Energy and Climate

Modeling & Analysis

Joint Sandia/University of Texas–Austin Research Featured on the Cover of Journal of Physical Chemistry C

“Chemi­cal and hydrodynamic mechanisms for long-term geological carbon storage” was the featured arti­cle in the July 17, 2014, issue of the Journal of Physical Chemistry C. The paper was written by Sandia researchers Susan Altman (in Sandia’s Geochemistry Dept.), Randall Cygan (in Sandia’s Geoscience Research & Applications Group), Craig Tenney (in Sandia’s Geoscience Research & […]

Sandian Re-Elected as President of the Association for Computing Machinery Special Interest Group on Graphics and Interactive Techniques

Jeff Jortner (in Sandia’s Scalable Modeling & Analysis Systems Dept.) has been re-elected for another three-year term as the President of the Association for Computing Machinery (ACM) Special Interest Group on Graphics and Interactive Techniques (SIGGRAPH). ACM is the world’s largest educational and scientific comput­ing society and delivers resources that advance computing as a science […]

Ice-Sheet Simulation Code Matures, Leveraging Computational Science Software and Expertise

Sandia’s Albany/FELIX dynamical core for ice sheet simulations continues to mature rapidly. This code is being developed as both a stand-alone model for scientific investigations and as the land ice component of coupled climate simulations in DOE’s Earth System Model. The land ice component is responsible for simulating the evolution of the Greenland and Antarctic […]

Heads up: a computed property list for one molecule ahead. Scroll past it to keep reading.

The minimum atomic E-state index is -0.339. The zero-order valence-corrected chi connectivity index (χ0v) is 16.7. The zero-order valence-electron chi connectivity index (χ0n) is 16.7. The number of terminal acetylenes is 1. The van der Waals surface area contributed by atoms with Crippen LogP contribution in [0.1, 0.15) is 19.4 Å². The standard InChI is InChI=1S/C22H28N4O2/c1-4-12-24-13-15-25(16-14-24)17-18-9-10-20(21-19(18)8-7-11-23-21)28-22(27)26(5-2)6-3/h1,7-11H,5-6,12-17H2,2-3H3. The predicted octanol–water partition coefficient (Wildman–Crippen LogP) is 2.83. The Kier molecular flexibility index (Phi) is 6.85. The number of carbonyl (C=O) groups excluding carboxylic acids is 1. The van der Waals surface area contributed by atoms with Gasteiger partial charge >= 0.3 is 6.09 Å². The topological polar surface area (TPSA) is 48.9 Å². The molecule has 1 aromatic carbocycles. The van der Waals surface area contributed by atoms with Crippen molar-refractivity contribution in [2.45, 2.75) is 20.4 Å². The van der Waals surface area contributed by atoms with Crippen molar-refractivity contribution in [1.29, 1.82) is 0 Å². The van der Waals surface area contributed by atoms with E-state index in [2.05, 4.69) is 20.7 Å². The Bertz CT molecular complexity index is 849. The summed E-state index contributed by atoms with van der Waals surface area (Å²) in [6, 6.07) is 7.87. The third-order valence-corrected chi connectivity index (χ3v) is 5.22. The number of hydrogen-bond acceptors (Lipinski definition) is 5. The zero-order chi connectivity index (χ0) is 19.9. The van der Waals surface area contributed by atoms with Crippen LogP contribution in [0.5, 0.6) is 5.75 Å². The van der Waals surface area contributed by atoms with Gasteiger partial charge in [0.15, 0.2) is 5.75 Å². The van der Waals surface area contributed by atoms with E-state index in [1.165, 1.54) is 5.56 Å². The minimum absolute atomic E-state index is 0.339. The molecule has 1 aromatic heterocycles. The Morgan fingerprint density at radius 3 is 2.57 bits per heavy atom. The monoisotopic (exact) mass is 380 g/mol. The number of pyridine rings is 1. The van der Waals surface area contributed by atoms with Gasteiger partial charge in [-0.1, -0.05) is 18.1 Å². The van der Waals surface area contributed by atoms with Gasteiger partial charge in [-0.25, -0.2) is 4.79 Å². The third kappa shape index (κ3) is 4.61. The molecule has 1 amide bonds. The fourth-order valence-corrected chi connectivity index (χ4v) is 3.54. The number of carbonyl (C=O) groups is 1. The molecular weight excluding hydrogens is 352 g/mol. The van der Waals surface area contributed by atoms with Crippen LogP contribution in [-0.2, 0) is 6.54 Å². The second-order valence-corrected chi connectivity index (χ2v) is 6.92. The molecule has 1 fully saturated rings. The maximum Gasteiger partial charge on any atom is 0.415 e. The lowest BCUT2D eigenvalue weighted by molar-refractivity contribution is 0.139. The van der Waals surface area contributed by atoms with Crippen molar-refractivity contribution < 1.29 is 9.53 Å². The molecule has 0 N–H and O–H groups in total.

Dakota Version 5.4 Released

Sandia’s Dakota software delivers advanced parametric analysis techniques enabling design exploration, model calibration, risk analysis, and quantification of margins and uncertainty with computational models. Dakota v5.4 was released November 15, 2013, and deployed on supported Sandia computing systems. The release includes new capabilities for uncertainty quantification (UQ), optimization, and calibration. UQ highlights include a new […]

Sandian Mark Boslough Featured on NOVA Episode about Chelyabinsk Meteor

On February 15th, a 7,000 ton asteroid crashed into the Earth’s atmosphere, exploded, and fell to the ground in the Ural Mountains near Chelyabinsk, Russia. According to NASA, the meteor exploded with the power of 30 Hiroshima bombs and was the largest object to burst in the atmosphere since the Tunguska event of 1908—another Siberian […]

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